was at the forefront at IET's recent conference week. Views from
within the industry, confided no doubt to the DfT, are that affordable
vehicles with 500-mile ranges will be commonplace well before
2026. Will this encourage the 2020s business folk to switch from
their convenient and "green" vehicles to HS2? HS2 Ltd
has not tested this area, and, seemingly, nor has its paymaster,
Renault UK's Andrew Heiron, authorities such as Ian
McDonald, technical director of future transport systems, member
of the IET transport policy group and chair of the IET EV Infrastructure
technical, group, and the Society of Automotive Engineers are
well able to provide an industry-centred briefingone from
the coal-faceto the Select Committee. Equally, DfT technologists
should be well placed to provide a complementary brief to the
Committee on the subject and on the department's initiatives and
ambitions for this field: EV, battery and drive-train advances,
the "smart" grid, charging stations and networks, et
al, including the "green" dimension. They may well
have done so already, so adding an EV Annex to this submission
would be superfluous. This is less likely to be so in respect
of Telepresence and other tele-enabled business systems.
The SoS has asserted that the lack of a [an ultra]
high-speed rail service is the over-riding impediment to the success
of the business community of today, placing the enterprises at
serious disadvantage. No robust evidence that this will be so
during the projected HS2 operating timeframe has been tabled for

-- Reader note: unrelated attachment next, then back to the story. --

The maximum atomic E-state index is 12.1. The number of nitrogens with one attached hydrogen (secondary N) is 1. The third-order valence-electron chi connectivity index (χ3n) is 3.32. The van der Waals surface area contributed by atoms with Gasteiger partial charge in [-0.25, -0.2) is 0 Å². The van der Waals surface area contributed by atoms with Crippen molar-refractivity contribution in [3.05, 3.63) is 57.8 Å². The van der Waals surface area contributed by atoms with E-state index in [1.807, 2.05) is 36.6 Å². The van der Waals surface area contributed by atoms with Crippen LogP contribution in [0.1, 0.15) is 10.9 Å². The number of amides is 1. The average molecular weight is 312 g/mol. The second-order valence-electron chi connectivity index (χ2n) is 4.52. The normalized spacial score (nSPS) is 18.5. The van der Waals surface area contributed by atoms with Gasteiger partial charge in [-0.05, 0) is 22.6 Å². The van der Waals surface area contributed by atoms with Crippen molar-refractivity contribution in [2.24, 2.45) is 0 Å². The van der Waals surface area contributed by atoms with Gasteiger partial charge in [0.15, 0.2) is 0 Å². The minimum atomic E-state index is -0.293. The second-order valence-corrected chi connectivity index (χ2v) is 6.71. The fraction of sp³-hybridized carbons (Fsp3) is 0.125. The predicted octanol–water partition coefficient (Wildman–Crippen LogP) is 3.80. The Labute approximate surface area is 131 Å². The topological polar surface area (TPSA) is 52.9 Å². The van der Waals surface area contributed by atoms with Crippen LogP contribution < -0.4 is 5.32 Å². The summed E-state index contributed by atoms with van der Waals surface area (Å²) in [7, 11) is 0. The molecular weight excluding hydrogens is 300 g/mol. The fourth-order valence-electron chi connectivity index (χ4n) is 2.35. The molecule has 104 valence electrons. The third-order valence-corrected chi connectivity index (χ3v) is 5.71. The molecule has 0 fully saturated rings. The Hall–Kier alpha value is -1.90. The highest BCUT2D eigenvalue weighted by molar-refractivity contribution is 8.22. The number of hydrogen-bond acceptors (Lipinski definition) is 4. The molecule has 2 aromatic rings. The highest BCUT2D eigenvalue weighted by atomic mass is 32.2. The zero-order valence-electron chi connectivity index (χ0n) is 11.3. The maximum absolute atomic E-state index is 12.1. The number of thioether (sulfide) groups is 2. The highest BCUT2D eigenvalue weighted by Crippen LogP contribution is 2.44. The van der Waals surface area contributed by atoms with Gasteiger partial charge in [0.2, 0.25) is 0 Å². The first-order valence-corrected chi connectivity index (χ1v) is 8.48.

What has substance is that through the adoption
of telepresence and its derivatives, private companies large and
small have re-cast their business methods to great commercial
advantage. Years ago the forerunner, video-conferencing, was hugely
expensive and perceived as "clunky", awkward to use,
conveying a sense of separation rather than one of togetherness,
so was adopted by relatively few. The contrast to today's technologies
is startling. They are easy to use, effective, and enable businesses
to drive down their costs, including travel budgets, achieve associated
time-savings, improve individual efficiency, and enable businesses
to do things not possible previously [a much vaunted HMG
ambition for the private enterprise sector].
Particular Select Committee members will know that
government, too, is taking advantage of the most basic of these
benefits. Departments have been instructed to require, unless
there is a sufficiently convincing "business-case" that
justifies travel, the use of departmental telepresencing-teleconferencing
This is demonstrated amply in Annex D, which summarises
to a series of FOI requests made during December 2010. Note the
further goal of carbon emission reduction in three of the five
departmental justifications. Note, too, that the Department for
Transport (DfT) cites travel costs, time saving and "green"
issues as prime justifications for insisting on the use of Vc-Tp.
Astonishingly, and putting the DES to one side, not
one of those departments holds records of resulting cost or time
savings (or is prepared to collate them)not even the DfTso,
seemingly, HMG has no means of measuring the value for money of
its departments' Vc-Tp investments. However, undoubtedly departmental
chief accounting officers will have been required by the Treasury
to cut travel budgets savagely, and should therefore have "before
and after" travel budget details, details relevant to the
HS2 scenario. However, other benefits might be accruing to departments,
and it would be helpful to know what and how great they are. Savings
made within the private enterprise and charity sectors tend to
be measured, and can be impressive [Guide Dogs: £200k
invested in videoconferencing equipment brought travel costs down
by £600kone major British-based international bank
must be getting at least as good rate of return, its staff having
rung up some 200,000 Tp sessions during a recent 12-month period].